The park is a haven for a diverse range of wildlife species, featuring iconic large mammals such as lions, giraffes, zebras, buffaloes and rhinoceros. Rare plants bloom on rocky outcrops. Also found in this park are the charismatic but critically endangered obligate scavenging birds of prey: White-backed vultures (Gyps africanus) that breed inside the park, and Rüppell’s and Lappet-faced vultures that visit to feed. Other resident raptor species are Martial, Tawny, Long-crested and Crowned eagles, Bateleur, and Secretarybird, among some 500 other bird species.

Nairobi National Park faces several conservation challenges, primarily stemming from its proximity to the capital. Nairobi City is at the epicentre of rapid infrastructural development. Human-wildlife conflict, land use changes and associated fragmentation, pollution from liquid and solid wastes and degradation and loss of wildlife corridors and dispersal areas are key, escalating issues. Encroachment by the expanding city infrastructure have led to increased pressure on the park’s boundaries, posing threats to its biodiversity.

Navigating the challenges of conservation and urbanization requires a multifaceted approach that brings together Kenya Wildlife Service in collaboration with civil society organizations in conservation, researchers, community members and key decision-makers to sustain the delicate balance between urban development and wildlife preservation.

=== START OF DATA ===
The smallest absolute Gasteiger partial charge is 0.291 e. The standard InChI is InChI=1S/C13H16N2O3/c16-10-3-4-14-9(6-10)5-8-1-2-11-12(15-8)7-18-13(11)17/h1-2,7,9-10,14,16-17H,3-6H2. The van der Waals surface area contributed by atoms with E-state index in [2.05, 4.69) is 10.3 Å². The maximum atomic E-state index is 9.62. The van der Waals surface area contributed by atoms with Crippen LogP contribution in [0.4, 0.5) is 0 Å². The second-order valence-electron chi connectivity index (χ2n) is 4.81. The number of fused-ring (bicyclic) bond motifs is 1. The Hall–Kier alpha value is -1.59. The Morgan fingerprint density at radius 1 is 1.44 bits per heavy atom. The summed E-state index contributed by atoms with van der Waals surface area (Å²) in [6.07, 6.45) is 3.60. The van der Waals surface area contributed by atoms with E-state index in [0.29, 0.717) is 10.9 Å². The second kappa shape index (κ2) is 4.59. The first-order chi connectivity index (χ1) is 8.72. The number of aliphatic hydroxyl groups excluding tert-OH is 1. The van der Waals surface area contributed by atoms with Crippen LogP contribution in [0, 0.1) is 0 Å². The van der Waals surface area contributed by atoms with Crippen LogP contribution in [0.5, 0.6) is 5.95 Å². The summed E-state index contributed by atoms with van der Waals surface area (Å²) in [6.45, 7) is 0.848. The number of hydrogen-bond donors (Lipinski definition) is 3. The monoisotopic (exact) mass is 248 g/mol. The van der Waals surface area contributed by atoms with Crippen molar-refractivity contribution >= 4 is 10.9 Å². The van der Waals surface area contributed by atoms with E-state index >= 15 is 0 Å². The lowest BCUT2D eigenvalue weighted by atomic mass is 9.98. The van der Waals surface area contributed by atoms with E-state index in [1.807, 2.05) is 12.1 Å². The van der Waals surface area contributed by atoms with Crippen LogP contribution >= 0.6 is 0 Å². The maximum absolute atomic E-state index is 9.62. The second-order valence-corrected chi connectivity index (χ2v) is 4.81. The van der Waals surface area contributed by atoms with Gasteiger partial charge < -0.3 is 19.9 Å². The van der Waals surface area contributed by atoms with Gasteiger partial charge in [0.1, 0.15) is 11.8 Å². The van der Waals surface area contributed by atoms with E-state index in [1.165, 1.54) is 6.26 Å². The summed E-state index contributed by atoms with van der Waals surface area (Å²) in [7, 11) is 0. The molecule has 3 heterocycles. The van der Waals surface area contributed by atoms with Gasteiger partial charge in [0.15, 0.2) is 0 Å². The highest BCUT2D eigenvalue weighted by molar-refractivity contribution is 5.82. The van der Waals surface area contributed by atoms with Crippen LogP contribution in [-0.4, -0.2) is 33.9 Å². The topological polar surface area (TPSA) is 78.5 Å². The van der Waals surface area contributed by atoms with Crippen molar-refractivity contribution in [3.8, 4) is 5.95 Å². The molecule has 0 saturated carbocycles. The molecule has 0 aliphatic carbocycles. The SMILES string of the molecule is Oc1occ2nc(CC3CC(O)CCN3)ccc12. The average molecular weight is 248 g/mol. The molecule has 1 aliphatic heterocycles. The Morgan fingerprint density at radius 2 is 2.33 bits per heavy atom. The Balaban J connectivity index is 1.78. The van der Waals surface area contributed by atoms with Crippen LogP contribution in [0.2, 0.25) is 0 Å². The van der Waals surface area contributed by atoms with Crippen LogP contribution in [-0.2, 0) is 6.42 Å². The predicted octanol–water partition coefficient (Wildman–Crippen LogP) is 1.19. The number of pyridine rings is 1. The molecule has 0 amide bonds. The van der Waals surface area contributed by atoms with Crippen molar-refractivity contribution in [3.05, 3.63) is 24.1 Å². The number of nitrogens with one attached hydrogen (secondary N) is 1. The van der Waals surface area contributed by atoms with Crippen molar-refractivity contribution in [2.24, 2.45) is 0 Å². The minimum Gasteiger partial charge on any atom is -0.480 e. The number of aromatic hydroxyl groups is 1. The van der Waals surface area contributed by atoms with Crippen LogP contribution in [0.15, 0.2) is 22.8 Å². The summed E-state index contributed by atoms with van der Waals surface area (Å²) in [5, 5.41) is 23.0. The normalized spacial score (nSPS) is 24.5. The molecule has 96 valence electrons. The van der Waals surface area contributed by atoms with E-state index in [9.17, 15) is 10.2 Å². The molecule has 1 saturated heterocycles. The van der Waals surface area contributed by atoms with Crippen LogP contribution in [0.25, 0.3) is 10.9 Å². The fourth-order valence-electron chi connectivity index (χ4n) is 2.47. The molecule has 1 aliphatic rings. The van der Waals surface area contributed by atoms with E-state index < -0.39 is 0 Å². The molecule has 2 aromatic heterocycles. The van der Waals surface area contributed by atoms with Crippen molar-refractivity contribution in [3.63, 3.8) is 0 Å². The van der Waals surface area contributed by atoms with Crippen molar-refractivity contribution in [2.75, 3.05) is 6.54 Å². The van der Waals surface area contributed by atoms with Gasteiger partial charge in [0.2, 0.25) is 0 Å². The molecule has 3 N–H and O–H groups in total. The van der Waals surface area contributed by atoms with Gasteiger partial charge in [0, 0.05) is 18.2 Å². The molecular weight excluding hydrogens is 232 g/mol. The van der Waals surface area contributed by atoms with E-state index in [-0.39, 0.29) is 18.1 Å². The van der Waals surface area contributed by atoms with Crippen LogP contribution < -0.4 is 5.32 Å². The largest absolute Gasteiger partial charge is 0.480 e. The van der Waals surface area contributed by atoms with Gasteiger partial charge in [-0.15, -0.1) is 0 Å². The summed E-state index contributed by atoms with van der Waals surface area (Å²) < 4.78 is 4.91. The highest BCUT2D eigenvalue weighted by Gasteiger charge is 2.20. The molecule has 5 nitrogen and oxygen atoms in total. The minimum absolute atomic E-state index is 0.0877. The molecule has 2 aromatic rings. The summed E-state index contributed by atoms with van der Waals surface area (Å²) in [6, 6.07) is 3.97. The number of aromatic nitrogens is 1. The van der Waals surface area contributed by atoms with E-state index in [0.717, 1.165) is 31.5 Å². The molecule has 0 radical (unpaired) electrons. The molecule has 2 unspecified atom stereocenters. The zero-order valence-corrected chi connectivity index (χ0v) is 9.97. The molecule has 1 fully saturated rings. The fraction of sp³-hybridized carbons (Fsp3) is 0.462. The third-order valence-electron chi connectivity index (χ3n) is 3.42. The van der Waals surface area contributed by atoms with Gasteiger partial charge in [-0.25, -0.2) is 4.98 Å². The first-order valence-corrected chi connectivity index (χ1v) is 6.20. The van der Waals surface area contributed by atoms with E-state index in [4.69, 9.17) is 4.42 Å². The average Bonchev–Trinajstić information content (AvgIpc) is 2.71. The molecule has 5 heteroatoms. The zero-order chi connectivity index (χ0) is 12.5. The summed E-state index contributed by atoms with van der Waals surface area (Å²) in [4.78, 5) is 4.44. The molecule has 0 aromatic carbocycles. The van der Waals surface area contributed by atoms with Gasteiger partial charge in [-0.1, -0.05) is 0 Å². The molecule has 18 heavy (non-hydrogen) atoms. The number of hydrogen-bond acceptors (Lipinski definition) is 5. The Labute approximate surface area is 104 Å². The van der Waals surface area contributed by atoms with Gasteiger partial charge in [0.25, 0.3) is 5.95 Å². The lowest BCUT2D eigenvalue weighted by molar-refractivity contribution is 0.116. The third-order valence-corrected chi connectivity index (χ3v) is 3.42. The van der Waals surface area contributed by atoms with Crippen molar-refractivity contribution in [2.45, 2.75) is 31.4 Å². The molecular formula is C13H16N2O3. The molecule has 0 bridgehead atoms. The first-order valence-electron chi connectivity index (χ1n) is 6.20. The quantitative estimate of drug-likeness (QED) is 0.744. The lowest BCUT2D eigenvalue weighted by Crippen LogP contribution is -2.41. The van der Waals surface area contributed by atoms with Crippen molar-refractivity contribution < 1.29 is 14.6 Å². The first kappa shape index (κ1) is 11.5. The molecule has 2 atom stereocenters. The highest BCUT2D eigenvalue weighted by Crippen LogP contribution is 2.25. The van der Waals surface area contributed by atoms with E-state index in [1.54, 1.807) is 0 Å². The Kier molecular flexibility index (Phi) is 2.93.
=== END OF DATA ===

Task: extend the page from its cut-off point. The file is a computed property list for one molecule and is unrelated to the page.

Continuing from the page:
One of the noteworthy elements of such engagement is a vulture study project funded by The Rufford Foundation Small Grant. The study aims to establish the breeding population of vulture species within Nairobi National Park and its dispersal habitats and to raise community awareness on the plight of vulture conservation. Through such efforts, community engagement, and sustainable tourism practices, Nairobi National Park KBA stands as a beacon of success in the realm of urban conservation, offering a blueprint for other metropolitan areas facing similar challenges.

Enhancing vulture conservation in the Mara and beyond

By Brian Otiego and David Odhiambo